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Belgium detains four young children in migrant family centre
Belgium has begun detaining migrant children again, after a Serbian family with four young children became the first to be locked up in a new closed unit for migrant families near Brussels Airport - prompting condemnation from human rights groups.
Amnesty International activists protested outside prime minister Charles Michel's office on Tuesday against the detention at the new "127 bis" centre in Steenokkerzeel, which has been built for families.
"Belgium has been sentenced three times for the imprisonment of minors and today it is starting again," Amnesty director Philippe Hensmans said. "The impact for children of this kind of confinement is terrible. They find themselves literally in prison while their parents have committed only one fault: wanting a better life."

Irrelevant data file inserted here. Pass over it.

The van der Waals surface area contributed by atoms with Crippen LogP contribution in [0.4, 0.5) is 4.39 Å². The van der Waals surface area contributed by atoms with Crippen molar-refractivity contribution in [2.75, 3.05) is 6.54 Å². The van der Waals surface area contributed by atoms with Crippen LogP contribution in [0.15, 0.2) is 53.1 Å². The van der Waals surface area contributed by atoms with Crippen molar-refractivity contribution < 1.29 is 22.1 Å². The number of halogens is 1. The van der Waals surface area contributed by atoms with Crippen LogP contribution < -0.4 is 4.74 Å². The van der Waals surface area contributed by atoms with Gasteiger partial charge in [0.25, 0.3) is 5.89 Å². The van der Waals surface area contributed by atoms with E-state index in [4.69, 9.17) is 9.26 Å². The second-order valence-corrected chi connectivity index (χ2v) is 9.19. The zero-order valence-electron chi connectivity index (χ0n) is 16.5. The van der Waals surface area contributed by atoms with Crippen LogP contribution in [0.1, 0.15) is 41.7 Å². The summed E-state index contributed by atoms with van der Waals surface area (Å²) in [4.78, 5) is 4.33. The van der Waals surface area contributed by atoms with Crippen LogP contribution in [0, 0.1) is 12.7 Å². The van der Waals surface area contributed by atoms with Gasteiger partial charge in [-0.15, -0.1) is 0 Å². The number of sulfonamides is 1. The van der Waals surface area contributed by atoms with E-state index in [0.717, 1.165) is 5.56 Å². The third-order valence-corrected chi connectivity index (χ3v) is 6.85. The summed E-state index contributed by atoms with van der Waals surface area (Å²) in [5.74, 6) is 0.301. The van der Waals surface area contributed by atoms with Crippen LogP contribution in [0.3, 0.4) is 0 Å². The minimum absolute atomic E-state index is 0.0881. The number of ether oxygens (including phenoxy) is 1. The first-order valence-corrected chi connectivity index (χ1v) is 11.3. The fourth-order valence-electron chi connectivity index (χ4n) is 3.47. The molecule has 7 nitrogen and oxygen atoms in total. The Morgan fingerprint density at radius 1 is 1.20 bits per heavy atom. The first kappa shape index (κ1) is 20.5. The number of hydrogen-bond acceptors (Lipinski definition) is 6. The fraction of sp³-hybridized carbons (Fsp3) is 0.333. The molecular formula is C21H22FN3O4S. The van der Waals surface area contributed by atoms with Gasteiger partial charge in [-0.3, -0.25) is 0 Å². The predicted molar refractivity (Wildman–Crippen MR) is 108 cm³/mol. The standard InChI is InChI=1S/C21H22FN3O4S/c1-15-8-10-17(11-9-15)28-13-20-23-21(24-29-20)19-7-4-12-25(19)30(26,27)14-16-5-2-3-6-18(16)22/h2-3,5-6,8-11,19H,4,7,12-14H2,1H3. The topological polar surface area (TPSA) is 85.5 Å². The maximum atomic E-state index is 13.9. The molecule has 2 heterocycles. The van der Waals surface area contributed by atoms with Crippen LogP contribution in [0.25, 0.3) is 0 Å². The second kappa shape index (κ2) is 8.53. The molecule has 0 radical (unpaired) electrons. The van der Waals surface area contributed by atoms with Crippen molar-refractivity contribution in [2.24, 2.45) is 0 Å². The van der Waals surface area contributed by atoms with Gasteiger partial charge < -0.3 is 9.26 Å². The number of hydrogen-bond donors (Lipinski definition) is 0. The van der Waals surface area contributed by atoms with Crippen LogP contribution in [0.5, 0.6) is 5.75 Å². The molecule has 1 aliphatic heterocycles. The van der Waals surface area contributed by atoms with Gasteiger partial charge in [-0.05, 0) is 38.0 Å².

The #NotInMyName collective, which is planning a protest in front of Manneken Pis on Wednesday, described the detention as "inhumane", adding: "We have just learned that a family was incarcerated. There is no reason to lock up these people - and especially not minors."
The detained family are from Serbia and have four children aged 1-6, the Foreigners Office confirmed. They had lodged several requests for residency in Belgium on humanitarian grounds in 2011 and 2012, which were refused. The family were placed in an open facility pending deportation in 2017, but they fled.
The Council of Europe's Commissioner for Human Rights wrote to Belgian migration secretary Theo Francken in June raising concerns about plans to detain migrant families in the new closed unit near Brussels Airport.
The commissioner emphasised that children should never be detained on the grounds of their parents' immigration status, and invited the Belgian authorities to find suitable alternatives and not "revert to past detention practices, which jeopardise the protection of children’s rights".
Photo: Laurie Dieffembacq/Belga